On Crate & Barrel’s mobile website, standard questions are showcased at the bottom of the shopping cart page, enabling the customer to get answers without leaving the checkout funnel.
5. Show Progress
A user wants to know where they are, where they are going and how much longer until they’re done. Progress bars alleviate anxiety here.
Recent studies show that the majority of major e-tailers show a progress bar, although many implementations leave much to be desired.
While Under Armour’s mobile website leads users through the process with a simple, sensible progress bar, it would improve by describing the steps to come.
6. Build Lightweight
Above all, time is precious. 74% of mobile visitors will leave a website if it takes longer than five seconds to load. Users have come to complete an action, and they are already convinced that it’s the right thing to do, so it’s best to get out of their way.
Adhere to the “Seven Guidelines for Designing High-Performance Mobile User Experiences.” And use a testing tool to optimize loading times; Mobitest by Akamai is my choice.
It’s not going to win any design awards, but Tom’s Shoes has a quick-loading, bare-bones checkout page that does the trick.
7. Provide Security Reassurances
One of the biggest reservations users have left about mobile e-commerce is security. To get over this hurdle, designers needn’t be subtle: provide as many reassurances as possible that the experience is secure, and drive the point home. This means using iconography, SSL certificates and dedicated callouts in copy.
1-800-Flowers.com actively reminds users of the security of their order using a variety of tactics.
8. Google Wallet, PayPal And Amazon Are Your Friends
Instead of forcing users to fumble through checkout forms and type their address, use a trusted service such as Google Wallet, PayPal and Amazon to get users two taps away from completing their payment. Their information will be automatically populated, and the process will be nearly complete.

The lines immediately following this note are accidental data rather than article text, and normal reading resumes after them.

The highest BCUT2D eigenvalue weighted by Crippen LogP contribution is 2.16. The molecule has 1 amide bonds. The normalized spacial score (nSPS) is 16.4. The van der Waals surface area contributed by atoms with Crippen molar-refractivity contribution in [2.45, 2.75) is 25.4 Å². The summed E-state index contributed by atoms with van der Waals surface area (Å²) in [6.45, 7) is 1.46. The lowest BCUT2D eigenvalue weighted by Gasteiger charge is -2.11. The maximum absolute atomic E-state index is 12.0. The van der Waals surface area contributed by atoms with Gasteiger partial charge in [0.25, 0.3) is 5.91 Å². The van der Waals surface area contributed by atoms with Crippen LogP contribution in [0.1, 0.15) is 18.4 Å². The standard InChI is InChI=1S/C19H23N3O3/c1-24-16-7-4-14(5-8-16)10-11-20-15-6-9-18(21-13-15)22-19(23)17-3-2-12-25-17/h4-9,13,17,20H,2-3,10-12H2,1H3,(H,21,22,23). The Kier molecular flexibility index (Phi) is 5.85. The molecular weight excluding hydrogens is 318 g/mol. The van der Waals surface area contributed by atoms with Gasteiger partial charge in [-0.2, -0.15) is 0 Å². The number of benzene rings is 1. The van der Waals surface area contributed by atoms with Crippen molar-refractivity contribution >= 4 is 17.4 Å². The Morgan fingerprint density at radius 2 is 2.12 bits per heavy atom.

Mobile e-commerce experiences on Shopify, like this one for DODOcase, aren’t visually exciting, but that’s not the point. They hush any noise, while allowing users to quickly check out using trusted third-party applications.
9. Take Advantage Of Geolocation And One-Touch Calling
The Home Depot’s mobile website lets users pick up items in store and uses GPS to find the closest location and check inventory.
Use GPS information to easily point a user to a physical location, as an alternative to a Web conversion. By using a URL string like
http://maps.google.com/maps?daddr=BEST+BUY&saddr=Current+Location on mobile, Google will automatically retrieve the nearest location and provide directions. Best Buy observed that 28% of users visiting its mobile platforms were using it to make an in-store purchase, making it a successful value proposition.
Also, use one-tap calling with the
tel: protocol to enable users to call for support with one tap — a much easier experience than jotting down a phone number.
10. As Always, Test Across Systems And Setups
Mobile testing with the User Agent Switcher for Chrome. Larger view.
Mobile testing can be difficult and time-intensive, but with the market split between an array of operating systems, prioritizing by market share and testing at multiple resolutions is important. Getting your hands on a phone for each OS is always best, but if that’s not possible, you can use a browser plugin named User Agent Switcher for Firefox and Chrome. It can be an invaluable time-saver for testing, allowing you to bounce between different OS experiences on your desktop.
The other factor in the OS conversation is design. Many designers of mobile Web experiences make the mistake of borrowing interface elements from their OS of choice. For instance, a designer who uses an iOS device might adopt Apple’s button styles. While this would make sense in a native app, a mobile website is a cross-browser experience, and a native aesthetic will likely turn off users of other OS’ — or, even worse, might just plain look bad.
At long last, the promise of m-commerce is starting to be fulfilled. Never before has the gap between a good and bad mobile checkout experience affected revenue so much.
If retailers give the user a clear, focused, streamlined and lightweight path to making their purchase — while recognizing the advantages and limitations of a mobile experience outlined above — all parties will benefit.